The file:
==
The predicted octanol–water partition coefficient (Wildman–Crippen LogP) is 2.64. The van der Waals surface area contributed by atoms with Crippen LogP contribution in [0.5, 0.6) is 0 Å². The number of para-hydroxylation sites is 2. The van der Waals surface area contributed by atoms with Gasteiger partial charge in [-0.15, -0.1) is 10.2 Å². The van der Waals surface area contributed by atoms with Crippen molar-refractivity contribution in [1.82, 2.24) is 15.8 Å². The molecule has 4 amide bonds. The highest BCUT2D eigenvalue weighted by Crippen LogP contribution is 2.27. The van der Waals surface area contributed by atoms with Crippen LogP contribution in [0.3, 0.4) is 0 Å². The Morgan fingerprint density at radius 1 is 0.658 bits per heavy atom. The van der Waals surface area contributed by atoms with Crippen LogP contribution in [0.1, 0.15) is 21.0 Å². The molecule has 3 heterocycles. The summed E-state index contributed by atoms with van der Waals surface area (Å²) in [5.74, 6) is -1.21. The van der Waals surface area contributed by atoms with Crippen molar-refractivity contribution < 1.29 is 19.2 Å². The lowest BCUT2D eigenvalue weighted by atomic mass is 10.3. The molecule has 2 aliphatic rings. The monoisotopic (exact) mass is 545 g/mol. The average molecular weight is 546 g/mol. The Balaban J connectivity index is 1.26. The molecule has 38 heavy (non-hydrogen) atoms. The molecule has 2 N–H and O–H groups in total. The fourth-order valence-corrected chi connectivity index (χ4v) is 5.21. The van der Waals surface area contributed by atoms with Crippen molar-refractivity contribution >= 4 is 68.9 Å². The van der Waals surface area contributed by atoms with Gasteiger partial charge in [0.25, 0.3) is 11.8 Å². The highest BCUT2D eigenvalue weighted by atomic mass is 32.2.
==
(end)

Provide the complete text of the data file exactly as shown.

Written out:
The predicted octanol–water partition coefficient (Wildman–Crippen LogP) is 2.64. The van der Waals surface area contributed by atoms with Crippen LogP contribution in [0.5, 0.6) is 0 Å². The number of para-hydroxylation sites is 2. The van der Waals surface area contributed by atoms with Gasteiger partial charge in [-0.15, -0.1) is 10.2 Å². The van der Waals surface area contributed by atoms with Crippen molar-refractivity contribution in [1.82, 2.24) is 15.8 Å². The molecule has 4 amide bonds. The highest BCUT2D eigenvalue weighted by Crippen LogP contribution is 2.27. The van der Waals surface area contributed by atoms with Crippen LogP contribution in [0.3, 0.4) is 0 Å². The Morgan fingerprint density at radius 1 is 0.658 bits per heavy atom. The van der Waals surface area contributed by atoms with Crippen LogP contribution in [0.1, 0.15) is 21.0 Å². The molecule has 3 heterocycles. The summed E-state index contributed by atoms with van der Waals surface area (Å²) in [5.74, 6) is -1.21. The van der Waals surface area contributed by atoms with Crippen molar-refractivity contribution < 1.29 is 19.2 Å². The lowest BCUT2D eigenvalue weighted by atomic mass is 10.3. The molecule has 2 aliphatic rings. The monoisotopic (exact) mass is 545 g/mol. The average molecular weight is 546 g/mol. The Balaban J connectivity index is 1.26. The molecule has 38 heavy (non-hydrogen) atoms. The molecule has 2 N–H and O–H groups in total. The fourth-order valence-corrected chi connectivity index (χ4v) is 5.21. The van der Waals surface area contributed by atoms with Crippen molar-refractivity contribution >= 4 is 68.9 Å². The van der Waals surface area contributed by atoms with Gasteiger partial charge in [0.25, 0.3) is 11.8 Å². The highest BCUT2D eigenvalue weighted by atomic mass is 32.2.